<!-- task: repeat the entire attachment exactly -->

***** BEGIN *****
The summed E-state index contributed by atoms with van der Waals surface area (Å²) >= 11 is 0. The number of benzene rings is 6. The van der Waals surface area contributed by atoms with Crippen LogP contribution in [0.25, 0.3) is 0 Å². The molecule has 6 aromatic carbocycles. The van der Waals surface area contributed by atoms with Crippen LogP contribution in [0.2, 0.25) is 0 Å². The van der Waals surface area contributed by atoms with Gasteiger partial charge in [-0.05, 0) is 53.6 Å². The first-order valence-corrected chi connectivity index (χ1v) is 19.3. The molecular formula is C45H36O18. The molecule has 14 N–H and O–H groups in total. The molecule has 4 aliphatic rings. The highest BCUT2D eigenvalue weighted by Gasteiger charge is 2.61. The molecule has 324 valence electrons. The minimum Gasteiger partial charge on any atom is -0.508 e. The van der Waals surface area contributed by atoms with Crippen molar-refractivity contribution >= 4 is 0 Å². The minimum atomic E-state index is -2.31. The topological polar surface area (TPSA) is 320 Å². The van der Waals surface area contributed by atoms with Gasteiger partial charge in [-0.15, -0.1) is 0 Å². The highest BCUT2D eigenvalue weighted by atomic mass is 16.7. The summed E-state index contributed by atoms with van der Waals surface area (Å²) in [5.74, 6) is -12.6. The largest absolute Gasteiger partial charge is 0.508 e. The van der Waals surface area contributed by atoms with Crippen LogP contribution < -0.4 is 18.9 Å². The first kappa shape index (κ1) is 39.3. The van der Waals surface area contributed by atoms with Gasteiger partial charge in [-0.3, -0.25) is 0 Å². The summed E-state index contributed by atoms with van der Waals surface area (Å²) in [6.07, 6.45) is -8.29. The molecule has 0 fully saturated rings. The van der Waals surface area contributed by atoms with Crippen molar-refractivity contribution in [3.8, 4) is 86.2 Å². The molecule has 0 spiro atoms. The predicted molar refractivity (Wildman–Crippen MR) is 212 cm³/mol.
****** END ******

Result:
The summed E-state index contributed by atoms with van der Waals surface area (Å²) >= 11 is 0. The number of benzene rings is 6. The van der Waals surface area contributed by atoms with Crippen LogP contribution in [0.25, 0.3) is 0 Å². The molecule has 6 aromatic carbocycles. The van der Waals surface area contributed by atoms with Crippen LogP contribution in [0.2, 0.25) is 0 Å². The van der Waals surface area contributed by atoms with Gasteiger partial charge in [-0.05, 0) is 53.6 Å². The first-order valence-corrected chi connectivity index (χ1v) is 19.3. The molecular formula is C45H36O18. The molecule has 14 N–H and O–H groups in total. The molecule has 4 aliphatic rings. The highest BCUT2D eigenvalue weighted by Gasteiger charge is 2.61. The molecule has 324 valence electrons. The minimum Gasteiger partial charge on any atom is -0.508 e. The van der Waals surface area contributed by atoms with Crippen molar-refractivity contribution >= 4 is 0 Å². The minimum atomic E-state index is -2.31. The topological polar surface area (TPSA) is 320 Å². The van der Waals surface area contributed by atoms with Gasteiger partial charge in [-0.15, -0.1) is 0 Å². The highest BCUT2D eigenvalue weighted by atomic mass is 16.7. The summed E-state index contributed by atoms with van der Waals surface area (Å²) in [5.74, 6) is -12.6. The largest absolute Gasteiger partial charge is 0.508 e. The van der Waals surface area contributed by atoms with Crippen LogP contribution < -0.4 is 18.9 Å². The first kappa shape index (κ1) is 39.3. The van der Waals surface area contributed by atoms with Gasteiger partial charge in [-0.3, -0.25) is 0 Å². The summed E-state index contributed by atoms with van der Waals surface area (Å²) in [6.07, 6.45) is -8.29. The molecule has 0 fully saturated rings. The van der Waals surface area contributed by atoms with Crippen molar-refractivity contribution in [3.8, 4) is 86.2 Å². The molecule has 0 spiro atoms. The predicted molar refractivity (Wildman–Crippen MR) is 212 cm³/mol.